Asthma Management Handbook

Preventing thunderstorm asthma


Certain types of thunderstorms in spring or early summer in regions with high ryegrass pollen concentrations in the air can cause life-threatening allergic asthma flare-ups in individuals sensitised to ryegrass pollen (i.e. anyone with seasonal allergic rhinitis), even if they have not had asthma before.12, 3

People with allergic rhinitis and allergy to ryegrass pollen (i.e. most people with springtime allergic rhinitis symptoms) are at risk of thunderstorm asthma if they live in, or are travelling to, a region with seasonal high grass pollen levels – even if they have never had asthma symptoms before. This includes people with undiagnosed asthma, no previous asthma, known asthma.3 Lack of inhaled corticosteroid preventer treatment has been identified as a risk factor.3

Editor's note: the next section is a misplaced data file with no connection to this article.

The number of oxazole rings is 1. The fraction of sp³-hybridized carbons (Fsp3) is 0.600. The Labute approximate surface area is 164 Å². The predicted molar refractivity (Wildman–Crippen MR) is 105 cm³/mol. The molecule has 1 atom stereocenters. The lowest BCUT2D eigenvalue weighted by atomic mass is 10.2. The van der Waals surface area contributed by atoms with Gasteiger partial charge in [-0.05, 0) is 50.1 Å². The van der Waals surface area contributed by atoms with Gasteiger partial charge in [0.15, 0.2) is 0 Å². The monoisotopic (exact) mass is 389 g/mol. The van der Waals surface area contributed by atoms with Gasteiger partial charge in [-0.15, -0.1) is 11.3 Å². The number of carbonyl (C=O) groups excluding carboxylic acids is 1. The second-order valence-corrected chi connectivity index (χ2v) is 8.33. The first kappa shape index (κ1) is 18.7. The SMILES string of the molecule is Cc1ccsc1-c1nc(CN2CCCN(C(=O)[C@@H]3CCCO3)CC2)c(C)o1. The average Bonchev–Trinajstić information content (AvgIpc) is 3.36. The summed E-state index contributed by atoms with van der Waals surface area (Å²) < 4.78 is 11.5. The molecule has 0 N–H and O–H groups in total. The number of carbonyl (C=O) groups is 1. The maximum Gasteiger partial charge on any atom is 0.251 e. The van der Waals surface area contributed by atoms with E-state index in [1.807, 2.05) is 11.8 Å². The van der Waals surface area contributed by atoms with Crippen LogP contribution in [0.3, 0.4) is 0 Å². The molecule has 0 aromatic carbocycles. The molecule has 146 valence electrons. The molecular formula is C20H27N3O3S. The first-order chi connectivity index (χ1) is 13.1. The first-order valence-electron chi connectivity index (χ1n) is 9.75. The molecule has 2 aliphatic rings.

Prevention of thunderstorm asthma in individuals is based on:

  • year-round asthma control
  • preventive inhaled corticosteroid treatment
  • avoiding exposure to thunderstorms on days with high ryegrass pollen levels
  • ensuring appropriate access to relievers during grass pollen season.

In this section


  1. Thien F, Beggs PJ, Csutoros D et al. The Melbourne epidemic thunderstorm asthma event 2016: an investigation of environmental triggers, effect on health services, and patient risk factors. Lancet Planet Health 2018; 2: e255-e63. Available from:
  2. Lee J, Kronborg C, O'Hehir RE, Hew M. Who's at risk of thunderstorm asthma? The ryegrass pollen trifecta and lessons learnt from the Melbourne thunderstorm epidemic. Respir Med 2017; 132: 146-8. Available from:
  3. Davies J, Queensland University of Technology. Literature review on thunderstorm asthma and its implications for public health advice. Final report. Melbourne: Victorian State Government Department of Health and Human Services; 2017. Available from: